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The Year I was Stupid

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Recently, I was reading stories of how Bill Gates handles his meetings:

So you’re in there presenting your product plan to billg, steveb, and mikemap. Billg typically has his eyes closed and he’s rocking back and forth. He could be asleep; he could be thinking about something else; he could be listening intently to everything you’re saying. The trouble is all are possible and you don’t know which. Obviously, you have to present as if he were listening intently even though you know he isn’t looking at the PowerPoint slides you spent so much time on.

At some point in your presentation billg will say “that’s the dumbest f---ing idea I’ve heard since I’ve been at Microsoft.” He looks like he means it. However, since you knew he was going to say this, you can’t really let it faze you. Moreover, you can’t afford to look fazed; remember: he’s a bully.

“What do you disagree with, Bill?” you ask as assertively as you can. He tells you. Maybe it’s the plan for user interface; maybe it’s the product positioning; maybe it’s the technical approach you’re taking to a problem or your evaluation of the enemy (competition). If you see that your dead wrong – you may be, he’s very smart – best to admit it immediately and move on. But, if he’s wrong – which is also often the case – then you CAN’T give in. You will be just as much blamed for doing the wrong thing because billg told you to as you will be if you did it all on your own. This is the moment of truth for a Microsoft manager.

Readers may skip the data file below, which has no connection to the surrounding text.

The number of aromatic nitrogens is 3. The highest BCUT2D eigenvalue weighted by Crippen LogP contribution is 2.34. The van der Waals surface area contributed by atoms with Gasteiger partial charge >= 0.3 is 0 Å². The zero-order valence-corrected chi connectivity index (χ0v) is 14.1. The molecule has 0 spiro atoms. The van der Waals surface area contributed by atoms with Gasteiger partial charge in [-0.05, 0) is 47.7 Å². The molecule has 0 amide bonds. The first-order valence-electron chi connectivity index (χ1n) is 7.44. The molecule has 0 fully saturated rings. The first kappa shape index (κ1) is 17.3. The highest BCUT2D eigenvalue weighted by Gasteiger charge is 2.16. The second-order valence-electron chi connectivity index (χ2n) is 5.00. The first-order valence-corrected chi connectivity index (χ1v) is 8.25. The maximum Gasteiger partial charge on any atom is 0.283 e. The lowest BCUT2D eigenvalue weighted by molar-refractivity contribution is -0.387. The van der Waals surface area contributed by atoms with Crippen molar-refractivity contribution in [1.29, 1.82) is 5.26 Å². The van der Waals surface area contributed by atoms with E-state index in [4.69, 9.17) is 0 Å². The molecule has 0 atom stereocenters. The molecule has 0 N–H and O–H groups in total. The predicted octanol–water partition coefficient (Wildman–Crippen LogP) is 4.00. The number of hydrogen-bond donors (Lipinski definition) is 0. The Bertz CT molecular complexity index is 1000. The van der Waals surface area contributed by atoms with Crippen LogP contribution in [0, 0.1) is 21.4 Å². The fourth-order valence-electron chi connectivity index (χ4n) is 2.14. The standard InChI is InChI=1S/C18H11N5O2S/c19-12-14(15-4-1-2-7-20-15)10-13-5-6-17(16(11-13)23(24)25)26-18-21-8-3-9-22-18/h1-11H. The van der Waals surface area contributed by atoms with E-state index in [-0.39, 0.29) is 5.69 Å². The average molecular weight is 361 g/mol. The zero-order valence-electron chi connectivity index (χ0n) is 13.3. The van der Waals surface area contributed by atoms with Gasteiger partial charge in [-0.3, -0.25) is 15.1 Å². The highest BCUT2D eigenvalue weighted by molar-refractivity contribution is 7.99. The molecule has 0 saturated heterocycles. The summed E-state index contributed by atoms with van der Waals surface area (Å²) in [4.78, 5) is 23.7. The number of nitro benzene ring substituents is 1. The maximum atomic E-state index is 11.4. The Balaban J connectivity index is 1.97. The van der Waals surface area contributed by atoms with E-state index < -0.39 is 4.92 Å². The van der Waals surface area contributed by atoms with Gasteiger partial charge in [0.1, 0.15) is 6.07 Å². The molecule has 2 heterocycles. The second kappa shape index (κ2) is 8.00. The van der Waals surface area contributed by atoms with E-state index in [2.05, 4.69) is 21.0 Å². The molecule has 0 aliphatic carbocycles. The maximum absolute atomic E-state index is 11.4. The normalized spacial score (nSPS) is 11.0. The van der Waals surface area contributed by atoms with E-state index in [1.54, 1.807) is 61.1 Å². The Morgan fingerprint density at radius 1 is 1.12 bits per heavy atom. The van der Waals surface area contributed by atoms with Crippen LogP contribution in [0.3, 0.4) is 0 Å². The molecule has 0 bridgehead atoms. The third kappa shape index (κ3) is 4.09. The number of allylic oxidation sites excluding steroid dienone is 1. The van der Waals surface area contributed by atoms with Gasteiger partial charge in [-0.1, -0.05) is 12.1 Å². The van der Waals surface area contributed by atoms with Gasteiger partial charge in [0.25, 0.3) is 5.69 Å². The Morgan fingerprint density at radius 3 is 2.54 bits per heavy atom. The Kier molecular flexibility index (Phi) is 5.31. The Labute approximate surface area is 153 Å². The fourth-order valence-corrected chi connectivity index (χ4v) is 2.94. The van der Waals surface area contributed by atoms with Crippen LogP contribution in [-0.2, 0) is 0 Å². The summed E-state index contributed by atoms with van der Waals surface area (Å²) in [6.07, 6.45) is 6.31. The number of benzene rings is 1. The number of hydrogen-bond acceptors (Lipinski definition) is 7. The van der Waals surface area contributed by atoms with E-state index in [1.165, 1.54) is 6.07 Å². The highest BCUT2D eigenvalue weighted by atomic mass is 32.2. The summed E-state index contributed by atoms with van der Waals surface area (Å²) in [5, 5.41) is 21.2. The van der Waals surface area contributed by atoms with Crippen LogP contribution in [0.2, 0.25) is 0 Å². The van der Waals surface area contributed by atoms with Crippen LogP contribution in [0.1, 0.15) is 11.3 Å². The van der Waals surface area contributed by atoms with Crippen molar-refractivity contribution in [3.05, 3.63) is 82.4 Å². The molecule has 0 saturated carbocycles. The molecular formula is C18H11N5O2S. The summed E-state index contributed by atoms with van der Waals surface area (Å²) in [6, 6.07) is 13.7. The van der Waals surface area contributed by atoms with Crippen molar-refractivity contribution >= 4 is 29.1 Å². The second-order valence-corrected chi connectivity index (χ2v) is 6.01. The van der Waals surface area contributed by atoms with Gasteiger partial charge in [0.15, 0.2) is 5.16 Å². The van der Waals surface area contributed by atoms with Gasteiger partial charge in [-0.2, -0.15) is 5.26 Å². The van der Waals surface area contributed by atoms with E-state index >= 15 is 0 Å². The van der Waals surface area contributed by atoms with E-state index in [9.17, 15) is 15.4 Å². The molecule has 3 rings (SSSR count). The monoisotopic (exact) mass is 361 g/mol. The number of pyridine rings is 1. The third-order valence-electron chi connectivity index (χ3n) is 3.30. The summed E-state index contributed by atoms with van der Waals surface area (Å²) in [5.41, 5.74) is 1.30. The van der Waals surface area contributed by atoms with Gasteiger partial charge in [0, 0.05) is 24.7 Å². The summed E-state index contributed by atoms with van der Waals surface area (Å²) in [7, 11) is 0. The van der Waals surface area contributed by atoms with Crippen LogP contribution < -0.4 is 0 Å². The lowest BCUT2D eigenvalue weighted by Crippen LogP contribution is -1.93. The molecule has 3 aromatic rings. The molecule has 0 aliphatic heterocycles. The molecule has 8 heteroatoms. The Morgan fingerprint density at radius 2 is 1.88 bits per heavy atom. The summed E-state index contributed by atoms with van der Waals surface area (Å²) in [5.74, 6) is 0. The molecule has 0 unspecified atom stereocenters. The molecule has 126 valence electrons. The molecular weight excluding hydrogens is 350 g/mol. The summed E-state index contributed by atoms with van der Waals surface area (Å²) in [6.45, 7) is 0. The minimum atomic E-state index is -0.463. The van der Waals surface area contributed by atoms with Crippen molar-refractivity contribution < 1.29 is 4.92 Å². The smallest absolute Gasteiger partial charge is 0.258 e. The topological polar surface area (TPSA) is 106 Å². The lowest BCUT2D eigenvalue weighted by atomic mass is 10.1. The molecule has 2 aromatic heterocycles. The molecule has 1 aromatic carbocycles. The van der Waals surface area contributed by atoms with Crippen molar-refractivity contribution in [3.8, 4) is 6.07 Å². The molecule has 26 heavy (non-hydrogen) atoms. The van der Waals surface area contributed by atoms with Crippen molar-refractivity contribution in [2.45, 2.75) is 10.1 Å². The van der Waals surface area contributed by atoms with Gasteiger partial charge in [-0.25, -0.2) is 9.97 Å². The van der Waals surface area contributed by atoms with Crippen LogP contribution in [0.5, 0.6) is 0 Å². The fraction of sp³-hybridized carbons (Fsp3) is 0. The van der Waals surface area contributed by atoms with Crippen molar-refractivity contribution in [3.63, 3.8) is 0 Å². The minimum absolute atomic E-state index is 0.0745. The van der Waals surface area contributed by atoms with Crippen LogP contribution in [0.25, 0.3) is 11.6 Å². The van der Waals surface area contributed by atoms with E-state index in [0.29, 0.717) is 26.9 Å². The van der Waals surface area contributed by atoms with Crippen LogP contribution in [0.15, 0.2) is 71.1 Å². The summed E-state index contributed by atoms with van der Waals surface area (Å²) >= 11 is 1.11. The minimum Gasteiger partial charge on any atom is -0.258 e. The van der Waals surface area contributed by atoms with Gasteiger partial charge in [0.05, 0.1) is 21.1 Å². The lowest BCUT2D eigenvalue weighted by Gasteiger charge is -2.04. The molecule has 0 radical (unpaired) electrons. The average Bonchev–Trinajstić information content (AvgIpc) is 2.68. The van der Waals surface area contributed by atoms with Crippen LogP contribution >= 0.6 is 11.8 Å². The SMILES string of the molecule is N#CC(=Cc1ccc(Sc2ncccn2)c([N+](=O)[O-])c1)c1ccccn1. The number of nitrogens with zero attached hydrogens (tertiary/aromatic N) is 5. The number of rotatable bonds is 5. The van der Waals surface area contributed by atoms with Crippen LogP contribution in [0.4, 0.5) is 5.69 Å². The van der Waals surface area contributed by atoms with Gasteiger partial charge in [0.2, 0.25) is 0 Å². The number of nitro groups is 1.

Reminds me of the year I was stupid.

Growing up, I was labeled "gifted" as a child. Gifted kids, I guess, were supposed to have higher than average IQs. I never really paid a lot of attention to it -- the gifted kids didn't do anything unusual for the first few years of school -- until I was in Junior High School. Then it was kind of cool.

Junior High was a tough thing for a 10-14 year-old. There were a lot of changes and stress and you felt awkward all the time. Gifted kids got to bail out of class every now and then and do special gifted stuff, which, aside from making you feel even more awkward, made you feel like you had an inside track on the whole school biz.